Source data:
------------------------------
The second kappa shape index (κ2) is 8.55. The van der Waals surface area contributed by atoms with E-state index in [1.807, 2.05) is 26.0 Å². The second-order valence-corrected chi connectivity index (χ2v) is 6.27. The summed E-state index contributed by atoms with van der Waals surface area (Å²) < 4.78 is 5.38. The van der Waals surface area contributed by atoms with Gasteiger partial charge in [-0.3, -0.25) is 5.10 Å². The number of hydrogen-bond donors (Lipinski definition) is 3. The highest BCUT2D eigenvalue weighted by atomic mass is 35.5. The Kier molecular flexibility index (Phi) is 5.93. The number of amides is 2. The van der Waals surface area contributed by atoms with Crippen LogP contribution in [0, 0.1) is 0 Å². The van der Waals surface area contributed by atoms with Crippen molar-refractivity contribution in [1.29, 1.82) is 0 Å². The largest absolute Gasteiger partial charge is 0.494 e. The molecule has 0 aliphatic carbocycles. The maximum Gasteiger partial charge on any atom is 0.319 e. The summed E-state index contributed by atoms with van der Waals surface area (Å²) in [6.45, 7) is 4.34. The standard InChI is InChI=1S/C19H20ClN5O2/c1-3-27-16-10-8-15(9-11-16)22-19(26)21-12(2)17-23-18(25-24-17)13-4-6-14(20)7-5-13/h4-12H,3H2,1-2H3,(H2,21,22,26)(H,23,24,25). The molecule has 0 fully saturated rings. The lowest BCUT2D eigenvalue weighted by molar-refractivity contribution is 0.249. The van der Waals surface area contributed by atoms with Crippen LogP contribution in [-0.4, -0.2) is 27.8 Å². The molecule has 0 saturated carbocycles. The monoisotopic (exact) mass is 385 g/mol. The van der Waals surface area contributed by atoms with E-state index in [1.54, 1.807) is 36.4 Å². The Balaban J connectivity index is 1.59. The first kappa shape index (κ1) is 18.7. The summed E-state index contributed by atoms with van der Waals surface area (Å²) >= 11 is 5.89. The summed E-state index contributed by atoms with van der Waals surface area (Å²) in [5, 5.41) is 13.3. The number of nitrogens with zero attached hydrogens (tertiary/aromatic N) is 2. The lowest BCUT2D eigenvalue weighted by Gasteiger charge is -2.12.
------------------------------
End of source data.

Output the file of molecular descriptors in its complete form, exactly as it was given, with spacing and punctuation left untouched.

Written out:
The second kappa shape index (κ2) is 8.55. The van der Waals surface area contributed by atoms with E-state index in [1.807, 2.05) is 26.0 Å². The second-order valence-corrected chi connectivity index (χ2v) is 6.27. The summed E-state index contributed by atoms with van der Waals surface area (Å²) < 4.78 is 5.38. The van der Waals surface area contributed by atoms with Gasteiger partial charge in [-0.3, -0.25) is 5.10 Å². The number of hydrogen-bond donors (Lipinski definition) is 3. The highest BCUT2D eigenvalue weighted by atomic mass is 35.5. The Kier molecular flexibility index (Phi) is 5.93. The number of amides is 2. The van der Waals surface area contributed by atoms with Crippen LogP contribution in [0, 0.1) is 0 Å². The van der Waals surface area contributed by atoms with Crippen molar-refractivity contribution in [1.29, 1.82) is 0 Å². The largest absolute Gasteiger partial charge is 0.494 e. The molecule has 0 aliphatic carbocycles. The maximum Gasteiger partial charge on any atom is 0.319 e. The summed E-state index contributed by atoms with van der Waals surface area (Å²) in [6.45, 7) is 4.34. The standard InChI is InChI=1S/C19H20ClN5O2/c1-3-27-16-10-8-15(9-11-16)22-19(26)21-12(2)17-23-18(25-24-17)13-4-6-14(20)7-5-13/h4-12H,3H2,1-2H3,(H2,21,22,26)(H,23,24,25). The molecule has 0 fully saturated rings. The lowest BCUT2D eigenvalue weighted by molar-refractivity contribution is 0.249. The van der Waals surface area contributed by atoms with Crippen LogP contribution in [-0.4, -0.2) is 27.8 Å². The molecule has 0 saturated carbocycles. The monoisotopic (exact) mass is 385 g/mol. The van der Waals surface area contributed by atoms with E-state index in [1.54, 1.807) is 36.4 Å². The Balaban J connectivity index is 1.59. The first kappa shape index (κ1) is 18.7. The summed E-state index contributed by atoms with van der Waals surface area (Å²) >= 11 is 5.89. The summed E-state index contributed by atoms with van der Waals surface area (Å²) in [5, 5.41) is 13.3. The number of nitrogens with zero attached hydrogens (tertiary/aromatic N) is 2. The lowest BCUT2D eigenvalue weighted by Gasteiger charge is -2.12.